Date: May 25, 2015
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Ecosystem restoration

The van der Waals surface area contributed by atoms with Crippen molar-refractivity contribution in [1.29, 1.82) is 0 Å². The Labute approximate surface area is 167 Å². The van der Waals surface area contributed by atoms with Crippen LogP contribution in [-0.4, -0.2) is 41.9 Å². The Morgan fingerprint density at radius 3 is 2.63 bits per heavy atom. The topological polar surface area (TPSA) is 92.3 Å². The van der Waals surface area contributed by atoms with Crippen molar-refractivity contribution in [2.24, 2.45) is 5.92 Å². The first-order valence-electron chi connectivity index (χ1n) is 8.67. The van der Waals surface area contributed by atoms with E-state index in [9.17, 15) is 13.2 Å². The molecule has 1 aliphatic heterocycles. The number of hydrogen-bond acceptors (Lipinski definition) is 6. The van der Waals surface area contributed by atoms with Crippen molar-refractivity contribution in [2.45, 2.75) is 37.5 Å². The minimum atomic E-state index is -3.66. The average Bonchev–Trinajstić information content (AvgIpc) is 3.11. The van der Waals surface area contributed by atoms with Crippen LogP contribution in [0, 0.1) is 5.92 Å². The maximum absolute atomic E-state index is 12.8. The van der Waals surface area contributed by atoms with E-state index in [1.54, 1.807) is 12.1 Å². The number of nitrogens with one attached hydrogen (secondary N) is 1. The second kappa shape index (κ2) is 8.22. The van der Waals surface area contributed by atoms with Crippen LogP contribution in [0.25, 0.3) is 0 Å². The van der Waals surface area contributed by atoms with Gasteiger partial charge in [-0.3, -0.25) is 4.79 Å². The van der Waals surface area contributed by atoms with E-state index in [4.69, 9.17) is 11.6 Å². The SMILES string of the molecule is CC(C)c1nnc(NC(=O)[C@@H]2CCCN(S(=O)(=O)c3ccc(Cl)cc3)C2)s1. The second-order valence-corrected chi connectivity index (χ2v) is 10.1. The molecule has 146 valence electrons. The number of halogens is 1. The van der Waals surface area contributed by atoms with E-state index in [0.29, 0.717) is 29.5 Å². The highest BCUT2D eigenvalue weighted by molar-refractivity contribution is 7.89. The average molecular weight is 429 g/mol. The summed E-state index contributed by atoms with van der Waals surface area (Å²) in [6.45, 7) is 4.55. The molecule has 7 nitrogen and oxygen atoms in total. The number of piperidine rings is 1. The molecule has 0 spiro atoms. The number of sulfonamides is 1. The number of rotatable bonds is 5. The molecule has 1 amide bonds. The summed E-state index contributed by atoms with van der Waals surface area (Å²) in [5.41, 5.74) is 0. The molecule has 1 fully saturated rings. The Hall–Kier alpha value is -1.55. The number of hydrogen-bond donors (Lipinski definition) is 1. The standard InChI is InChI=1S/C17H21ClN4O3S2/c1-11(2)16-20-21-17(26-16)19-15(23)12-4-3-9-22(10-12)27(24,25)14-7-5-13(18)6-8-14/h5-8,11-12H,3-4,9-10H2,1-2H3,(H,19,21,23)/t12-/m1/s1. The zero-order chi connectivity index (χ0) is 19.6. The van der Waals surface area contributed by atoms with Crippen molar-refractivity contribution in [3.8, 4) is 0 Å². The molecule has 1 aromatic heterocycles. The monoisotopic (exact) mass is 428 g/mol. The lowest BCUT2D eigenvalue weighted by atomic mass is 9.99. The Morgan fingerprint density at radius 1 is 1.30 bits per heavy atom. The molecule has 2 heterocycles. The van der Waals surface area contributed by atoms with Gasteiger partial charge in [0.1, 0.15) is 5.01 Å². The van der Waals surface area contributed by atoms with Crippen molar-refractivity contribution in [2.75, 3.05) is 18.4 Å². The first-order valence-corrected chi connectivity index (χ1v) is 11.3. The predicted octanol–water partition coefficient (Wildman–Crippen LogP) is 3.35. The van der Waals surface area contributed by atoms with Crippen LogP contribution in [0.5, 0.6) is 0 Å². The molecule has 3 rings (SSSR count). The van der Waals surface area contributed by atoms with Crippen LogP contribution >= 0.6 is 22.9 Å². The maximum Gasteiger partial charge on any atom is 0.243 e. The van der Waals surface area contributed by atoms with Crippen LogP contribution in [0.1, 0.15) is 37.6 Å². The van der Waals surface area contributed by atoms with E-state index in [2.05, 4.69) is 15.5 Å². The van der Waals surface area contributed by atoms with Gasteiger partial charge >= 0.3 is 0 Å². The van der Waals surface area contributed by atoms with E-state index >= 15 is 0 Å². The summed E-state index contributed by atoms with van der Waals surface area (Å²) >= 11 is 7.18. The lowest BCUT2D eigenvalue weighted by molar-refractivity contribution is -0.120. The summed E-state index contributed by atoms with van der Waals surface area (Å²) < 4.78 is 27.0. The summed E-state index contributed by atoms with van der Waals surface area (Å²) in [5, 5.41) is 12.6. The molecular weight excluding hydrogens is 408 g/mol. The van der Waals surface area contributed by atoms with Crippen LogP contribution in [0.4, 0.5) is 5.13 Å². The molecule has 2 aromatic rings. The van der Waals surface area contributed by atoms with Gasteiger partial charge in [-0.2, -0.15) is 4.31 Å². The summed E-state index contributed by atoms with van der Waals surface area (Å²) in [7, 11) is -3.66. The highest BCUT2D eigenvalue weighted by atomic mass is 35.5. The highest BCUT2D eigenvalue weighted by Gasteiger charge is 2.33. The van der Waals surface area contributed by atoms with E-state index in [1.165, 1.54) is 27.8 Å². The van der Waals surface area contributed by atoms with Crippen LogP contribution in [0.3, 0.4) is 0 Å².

Upon the realisation that climate change is not a myth but a reality, Murewa Rural District Council embarked on a strategy to, albeit with constrained resources,explore mechanisms of mitigating the effects of climate change at the local level through ecosystem restoration projects. Women and children were regarded as the most vulnerable members of society to climate shocks yet their copying mechanisms and recovery from such shocks as droughts and floods was perceived to be inadequate. Council then envisaged that any mitigation and adaptation effort had to streamline gender with special focus to the female members of society. Community involvement and inclusivity in development planning was the pillar to the successful implementation of the ecosystem restoration projects. The think global and act local paradigm was the guiding principle considering that Zimbabwe is a signatory to conventions and protocols including the SADC Protocol on gender and development, the United Nations Framework Convention on Climate Change and The Kyoto Protocol. Focus was mainly on the restoration and enhancement of terrestrial ecosystems which form the basic ecological component which sustains most livelihoods in Murewa, a predominantly agrarian economy.

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